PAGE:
[IanMathers] I think that's what he's AFRAID of
[Gentry Boeckel] Wow.
[IanMathers] wow, as in "wow, you're full of shit"?
[Gentry Boeckel] Wow as in "I feel like I'm sitting on a divan in an analysts' office"
[IanMathers] he's idealized that sort of life, those sorts of relationships, out of his own reach
[Gentry Boeckel] I think it's still mainly fear, though.
[Gentry Boeckel] The simple fear of rejection. And the pain.
[IanMathers] what is?
[Gentry Boeckel] The reason the Moz char. doesn't reveal his emotions.
[IanMathers] yeah, definitely
[Gentry Boeckel] Well, it's prob. important that he ended the song w/ that line.
[IanMathers] yeah, he ends the song with that line... when repeated over and over again, it's a very haunting image
[Gentry Boeckel] Very. Should we assume the character didn't ask/tell the driver?
[IanMathers] I think we're on firmer ground than just assuming...
[Gentry Boeckel] Yeah, if he was going to he would have then.
[Gentry Boeckel] The whole song can probably be boiled down to one point.
[Gentry Boeckel] The darkened underpass.
[IanMathers] yes, exactly.
[IanMathers] that's the crux of the whole thing
[IanMathers] what do you think his "chance" was?
[Gentry Boeckel] His chance to ask/tell/etc
[Gentry Boeckel] No
[Gentry Boeckel] "Ask", not tell
[IanMathers] "and in the darkened underpass
[IanMathers] I thought oh god my chance has come at last
[IanMathers] but then a strange fear gripped me
[IanMathers] and I just couldn't ask"
[Gentry Boeckel] Just couldn't ask
[Gentry Boeckel] But yeah, ask the driver possibly to take him out again, that's the most innocent assumption, but knowing Moz, something sexual is not out of the question.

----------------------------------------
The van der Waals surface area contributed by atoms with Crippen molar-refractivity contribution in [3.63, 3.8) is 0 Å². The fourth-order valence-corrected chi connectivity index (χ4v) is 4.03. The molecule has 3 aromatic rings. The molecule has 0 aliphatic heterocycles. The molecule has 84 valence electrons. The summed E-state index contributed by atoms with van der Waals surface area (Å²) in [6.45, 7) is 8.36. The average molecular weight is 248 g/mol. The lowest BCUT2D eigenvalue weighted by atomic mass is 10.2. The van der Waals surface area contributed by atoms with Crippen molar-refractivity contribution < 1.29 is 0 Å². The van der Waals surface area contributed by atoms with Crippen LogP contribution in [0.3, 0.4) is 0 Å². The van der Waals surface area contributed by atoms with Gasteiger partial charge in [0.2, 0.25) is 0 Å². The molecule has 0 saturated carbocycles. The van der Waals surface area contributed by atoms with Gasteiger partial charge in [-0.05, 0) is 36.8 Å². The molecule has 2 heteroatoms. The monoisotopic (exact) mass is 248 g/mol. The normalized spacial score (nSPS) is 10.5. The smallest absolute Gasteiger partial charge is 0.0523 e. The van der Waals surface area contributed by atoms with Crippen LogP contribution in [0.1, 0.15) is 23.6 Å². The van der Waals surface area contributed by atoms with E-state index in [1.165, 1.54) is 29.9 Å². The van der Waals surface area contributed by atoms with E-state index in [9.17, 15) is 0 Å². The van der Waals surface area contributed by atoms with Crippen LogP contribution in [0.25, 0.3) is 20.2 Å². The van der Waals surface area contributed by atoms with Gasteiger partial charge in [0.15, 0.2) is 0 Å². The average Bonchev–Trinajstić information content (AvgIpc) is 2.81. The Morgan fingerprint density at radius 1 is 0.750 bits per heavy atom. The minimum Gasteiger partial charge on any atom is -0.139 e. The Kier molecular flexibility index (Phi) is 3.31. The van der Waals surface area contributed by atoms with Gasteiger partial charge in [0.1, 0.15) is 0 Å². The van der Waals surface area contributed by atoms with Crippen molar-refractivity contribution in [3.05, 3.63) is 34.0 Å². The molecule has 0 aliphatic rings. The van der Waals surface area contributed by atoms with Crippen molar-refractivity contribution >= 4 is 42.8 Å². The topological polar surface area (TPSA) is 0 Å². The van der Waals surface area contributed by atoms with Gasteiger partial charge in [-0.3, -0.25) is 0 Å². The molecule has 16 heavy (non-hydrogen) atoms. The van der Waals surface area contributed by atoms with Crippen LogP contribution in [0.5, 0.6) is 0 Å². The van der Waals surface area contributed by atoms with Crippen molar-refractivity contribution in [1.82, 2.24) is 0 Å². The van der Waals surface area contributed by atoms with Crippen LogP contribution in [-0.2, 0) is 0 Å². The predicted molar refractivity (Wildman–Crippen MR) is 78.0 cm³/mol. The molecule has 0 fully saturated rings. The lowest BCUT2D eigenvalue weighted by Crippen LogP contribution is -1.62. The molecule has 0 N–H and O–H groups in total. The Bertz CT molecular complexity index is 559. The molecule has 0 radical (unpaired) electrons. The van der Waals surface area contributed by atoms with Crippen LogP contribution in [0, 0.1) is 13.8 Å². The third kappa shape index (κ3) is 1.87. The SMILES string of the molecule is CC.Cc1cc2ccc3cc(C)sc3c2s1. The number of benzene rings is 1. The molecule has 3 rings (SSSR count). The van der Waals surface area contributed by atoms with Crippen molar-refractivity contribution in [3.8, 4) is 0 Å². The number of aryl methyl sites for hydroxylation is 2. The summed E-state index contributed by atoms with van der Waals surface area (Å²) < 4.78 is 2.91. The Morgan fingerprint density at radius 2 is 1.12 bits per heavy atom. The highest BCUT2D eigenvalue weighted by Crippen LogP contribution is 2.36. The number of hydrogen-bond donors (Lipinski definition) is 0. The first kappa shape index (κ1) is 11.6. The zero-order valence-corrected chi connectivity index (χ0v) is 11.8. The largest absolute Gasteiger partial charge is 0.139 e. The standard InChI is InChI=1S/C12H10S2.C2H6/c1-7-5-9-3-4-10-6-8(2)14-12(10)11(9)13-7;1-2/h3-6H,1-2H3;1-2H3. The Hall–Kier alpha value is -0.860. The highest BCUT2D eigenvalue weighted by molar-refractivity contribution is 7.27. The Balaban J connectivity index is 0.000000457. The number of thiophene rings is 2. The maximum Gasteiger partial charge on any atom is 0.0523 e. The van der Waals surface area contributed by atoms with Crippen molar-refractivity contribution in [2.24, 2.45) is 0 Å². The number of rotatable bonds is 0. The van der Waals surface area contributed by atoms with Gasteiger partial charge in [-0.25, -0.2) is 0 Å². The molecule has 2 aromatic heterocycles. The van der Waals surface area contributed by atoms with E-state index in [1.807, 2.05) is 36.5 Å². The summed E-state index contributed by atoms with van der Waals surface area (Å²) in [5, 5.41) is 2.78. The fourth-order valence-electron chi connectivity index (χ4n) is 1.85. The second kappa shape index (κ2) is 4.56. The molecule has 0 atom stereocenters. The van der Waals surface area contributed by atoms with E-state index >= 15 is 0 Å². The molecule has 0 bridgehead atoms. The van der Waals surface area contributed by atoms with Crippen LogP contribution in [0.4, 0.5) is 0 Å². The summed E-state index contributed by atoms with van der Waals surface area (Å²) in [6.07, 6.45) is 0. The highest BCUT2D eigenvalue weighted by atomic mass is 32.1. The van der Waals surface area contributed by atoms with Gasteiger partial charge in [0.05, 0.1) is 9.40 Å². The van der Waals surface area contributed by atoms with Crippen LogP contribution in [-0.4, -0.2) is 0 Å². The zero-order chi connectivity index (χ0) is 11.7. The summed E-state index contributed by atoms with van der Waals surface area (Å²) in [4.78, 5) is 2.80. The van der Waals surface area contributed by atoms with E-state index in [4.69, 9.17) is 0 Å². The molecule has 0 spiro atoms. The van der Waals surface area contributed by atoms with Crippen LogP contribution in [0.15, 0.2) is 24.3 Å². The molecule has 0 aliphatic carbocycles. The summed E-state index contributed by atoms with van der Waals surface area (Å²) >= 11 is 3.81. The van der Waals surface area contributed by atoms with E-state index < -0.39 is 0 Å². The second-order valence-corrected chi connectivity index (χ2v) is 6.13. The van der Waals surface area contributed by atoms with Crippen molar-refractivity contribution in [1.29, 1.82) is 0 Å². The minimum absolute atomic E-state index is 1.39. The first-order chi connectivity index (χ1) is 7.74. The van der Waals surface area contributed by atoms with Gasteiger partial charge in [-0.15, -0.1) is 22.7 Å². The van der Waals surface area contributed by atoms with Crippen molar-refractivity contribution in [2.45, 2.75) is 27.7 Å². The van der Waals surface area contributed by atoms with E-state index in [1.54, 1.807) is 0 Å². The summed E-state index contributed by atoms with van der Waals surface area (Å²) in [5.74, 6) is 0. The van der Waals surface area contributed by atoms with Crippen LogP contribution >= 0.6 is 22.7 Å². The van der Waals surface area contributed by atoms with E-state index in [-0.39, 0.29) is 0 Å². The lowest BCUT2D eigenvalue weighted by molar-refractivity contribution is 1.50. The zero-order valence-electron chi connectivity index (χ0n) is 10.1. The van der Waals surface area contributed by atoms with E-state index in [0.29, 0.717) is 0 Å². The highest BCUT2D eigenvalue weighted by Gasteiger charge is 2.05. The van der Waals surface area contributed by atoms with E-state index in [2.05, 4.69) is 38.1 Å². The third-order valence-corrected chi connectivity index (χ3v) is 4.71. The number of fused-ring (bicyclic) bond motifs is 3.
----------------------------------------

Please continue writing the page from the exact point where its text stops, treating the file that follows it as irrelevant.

[Gentry Boeckel] A better question, though, is why does he call the fear "strange"?
[Gentry Boeckel] I would think it would be normal to him by now.
[IanMathers] because he's listening to his mind, not his heart (again, speaking from experience)
[Gentry Boeckel] Ah.
[IanMathers] rationally, he shouldn't be scared, but he's petrified
[Gentry Boeckel] I like that.
[IanMathers] thanks
[IanMathers] he's not, as much as I hate this phrase, "in touch with his emotions", which is a strange thing to accuse morrissey of being, but...
[Gentry Boeckel] He seems to know all of the above, though.
[Gentry Boeckel] He seems to be aware of his faults and the reasons for them.
[IanMathers] again—intellectually, but that doesn't help him
[Gentry Boeckel] Yes.
[IanMathers] in fact, it makes it worse
[Gentry Boeckel] Exactly
[IanMathers] well, think about it: it's very easy to convince yourself _intellectually_ that rejection isn’t the end of the world, but emotionally is a whole 'nother thing
[Gentry Boeckel] It's his mind beating his heart to pulp.
[IanMathers] good turn of phrase
[Gentry Boeckel] I try, I try...
[Gentry Boeckel] This is so therapeutic.
[Gentry Boeckel] Because, like I said, I'm still that person as much as I hate to be.
[IanMathers] well, to quote bill murray in lost in translation, "you're not hopeless"
[Gentry Boeckel] But it's in those miniscule, mundane moments like the one captured in the song that give me hope.
[IanMathers] ...which is why it's such a great, great song.
[IanMathers] actually, I think that's a great place to end it.
[IanMathers] what do you think?
[Gentry Boeckel] Yeah.
[Gentry Boeckel] I do.

By: Gentry Boeckel and Ian Mathers